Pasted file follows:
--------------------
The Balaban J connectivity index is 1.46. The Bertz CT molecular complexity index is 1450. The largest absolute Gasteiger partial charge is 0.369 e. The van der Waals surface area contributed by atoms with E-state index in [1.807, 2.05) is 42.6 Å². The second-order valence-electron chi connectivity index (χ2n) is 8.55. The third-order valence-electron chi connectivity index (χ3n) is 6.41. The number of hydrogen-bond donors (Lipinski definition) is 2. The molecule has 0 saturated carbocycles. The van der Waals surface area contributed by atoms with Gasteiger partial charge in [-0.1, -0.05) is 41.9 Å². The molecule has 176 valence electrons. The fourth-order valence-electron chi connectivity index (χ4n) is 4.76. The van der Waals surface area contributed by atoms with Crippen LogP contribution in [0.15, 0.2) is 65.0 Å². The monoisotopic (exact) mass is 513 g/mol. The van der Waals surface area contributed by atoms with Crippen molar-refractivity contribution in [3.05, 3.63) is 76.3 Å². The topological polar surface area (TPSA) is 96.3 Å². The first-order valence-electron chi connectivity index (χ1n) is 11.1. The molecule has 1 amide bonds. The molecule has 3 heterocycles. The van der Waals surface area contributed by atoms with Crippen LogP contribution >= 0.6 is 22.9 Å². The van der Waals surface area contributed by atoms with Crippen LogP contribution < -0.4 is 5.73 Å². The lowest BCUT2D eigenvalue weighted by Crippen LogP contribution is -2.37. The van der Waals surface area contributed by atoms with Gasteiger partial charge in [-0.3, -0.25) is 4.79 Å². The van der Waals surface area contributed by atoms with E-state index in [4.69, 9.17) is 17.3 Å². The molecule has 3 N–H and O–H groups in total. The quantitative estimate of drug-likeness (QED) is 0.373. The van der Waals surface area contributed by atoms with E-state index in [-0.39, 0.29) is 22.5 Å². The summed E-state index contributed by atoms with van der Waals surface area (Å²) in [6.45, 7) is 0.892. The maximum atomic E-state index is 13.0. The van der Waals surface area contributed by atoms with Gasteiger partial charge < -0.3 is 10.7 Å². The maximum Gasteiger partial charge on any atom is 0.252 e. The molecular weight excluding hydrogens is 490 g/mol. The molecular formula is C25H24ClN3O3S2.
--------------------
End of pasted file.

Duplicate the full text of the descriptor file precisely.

The Balaban J connectivity index is 1.46. The Bertz CT molecular complexity index is 1450. The largest absolute Gasteiger partial charge is 0.369 e. The van der Waals surface area contributed by atoms with E-state index in [1.807, 2.05) is 42.6 Å². The second-order valence-electron chi connectivity index (χ2n) is 8.55. The third-order valence-electron chi connectivity index (χ3n) is 6.41. The number of hydrogen-bond donors (Lipinski definition) is 2. The molecule has 0 saturated carbocycles. The van der Waals surface area contributed by atoms with Gasteiger partial charge in [-0.1, -0.05) is 41.9 Å². The molecule has 176 valence electrons. The fourth-order valence-electron chi connectivity index (χ4n) is 4.76. The van der Waals surface area contributed by atoms with Crippen LogP contribution in [0.15, 0.2) is 65.0 Å². The monoisotopic (exact) mass is 513 g/mol. The van der Waals surface area contributed by atoms with Crippen molar-refractivity contribution in [3.05, 3.63) is 76.3 Å². The topological polar surface area (TPSA) is 96.3 Å². The first-order valence-electron chi connectivity index (χ1n) is 11.1. The molecule has 1 amide bonds. The molecule has 3 heterocycles. The van der Waals surface area contributed by atoms with Crippen LogP contribution >= 0.6 is 22.9 Å². The van der Waals surface area contributed by atoms with Crippen LogP contribution < -0.4 is 5.73 Å². The lowest BCUT2D eigenvalue weighted by Crippen LogP contribution is -2.37. The van der Waals surface area contributed by atoms with Gasteiger partial charge in [-0.3, -0.25) is 4.79 Å². The van der Waals surface area contributed by atoms with E-state index in [4.69, 9.17) is 17.3 Å². The molecule has 3 N–H and O–H groups in total. The quantitative estimate of drug-likeness (QED) is 0.373. The van der Waals surface area contributed by atoms with E-state index in [-0.39, 0.29) is 22.5 Å². The summed E-state index contributed by atoms with van der Waals surface area (Å²) in [6.45, 7) is 0.892. The maximum atomic E-state index is 13.0. The van der Waals surface area contributed by atoms with Gasteiger partial charge < -0.3 is 10.7 Å². The maximum Gasteiger partial charge on any atom is 0.252 e. The molecular weight excluding hydrogens is 490 g/mol. The molecular formula is C25H24ClN3O3S2.